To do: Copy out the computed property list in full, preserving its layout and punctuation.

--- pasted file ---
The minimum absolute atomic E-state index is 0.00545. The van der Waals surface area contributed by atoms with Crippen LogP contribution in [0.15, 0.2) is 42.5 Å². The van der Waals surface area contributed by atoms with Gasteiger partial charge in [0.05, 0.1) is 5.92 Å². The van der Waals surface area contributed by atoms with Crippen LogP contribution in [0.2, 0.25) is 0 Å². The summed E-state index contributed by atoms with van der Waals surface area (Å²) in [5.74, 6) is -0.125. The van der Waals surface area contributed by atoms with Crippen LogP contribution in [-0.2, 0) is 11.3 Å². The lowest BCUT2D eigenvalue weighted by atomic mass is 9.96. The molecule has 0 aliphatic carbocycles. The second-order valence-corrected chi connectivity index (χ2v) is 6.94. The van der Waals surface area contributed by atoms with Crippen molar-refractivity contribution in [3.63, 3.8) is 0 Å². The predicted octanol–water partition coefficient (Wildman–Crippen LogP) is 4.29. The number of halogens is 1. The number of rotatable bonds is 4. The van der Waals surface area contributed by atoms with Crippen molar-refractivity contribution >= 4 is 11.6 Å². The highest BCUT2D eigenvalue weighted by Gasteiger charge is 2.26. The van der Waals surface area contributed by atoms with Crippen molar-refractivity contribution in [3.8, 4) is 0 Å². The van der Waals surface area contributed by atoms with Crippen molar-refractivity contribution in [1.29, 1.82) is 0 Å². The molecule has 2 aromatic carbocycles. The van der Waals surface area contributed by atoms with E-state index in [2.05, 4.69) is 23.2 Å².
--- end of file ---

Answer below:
The minimum absolute atomic E-state index is 0.00545. The van der Waals surface area contributed by atoms with Crippen LogP contribution in [0.15, 0.2) is 42.5 Å². The van der Waals surface area contributed by atoms with Gasteiger partial charge in [0.05, 0.1) is 5.92 Å². The van der Waals surface area contributed by atoms with Crippen LogP contribution in [0.2, 0.25) is 0 Å². The summed E-state index contributed by atoms with van der Waals surface area (Å²) in [5.74, 6) is -0.125. The van der Waals surface area contributed by atoms with Crippen LogP contribution in [-0.2, 0) is 11.3 Å². The lowest BCUT2D eigenvalue weighted by atomic mass is 9.96. The molecule has 0 aliphatic carbocycles. The second-order valence-corrected chi connectivity index (χ2v) is 6.94. The van der Waals surface area contributed by atoms with Crippen molar-refractivity contribution in [3.63, 3.8) is 0 Å². The predicted octanol–water partition coefficient (Wildman–Crippen LogP) is 4.29. The number of halogens is 1. The number of rotatable bonds is 4. The van der Waals surface area contributed by atoms with Crippen molar-refractivity contribution >= 4 is 11.6 Å². The highest BCUT2D eigenvalue weighted by Gasteiger charge is 2.26. The van der Waals surface area contributed by atoms with Crippen molar-refractivity contribution in [3.8, 4) is 0 Å². The van der Waals surface area contributed by atoms with Crippen molar-refractivity contribution in [1.29, 1.82) is 0 Å². The molecule has 2 aromatic carbocycles. The van der Waals surface area contributed by atoms with E-state index in [2.05, 4.69) is 23.2 Å².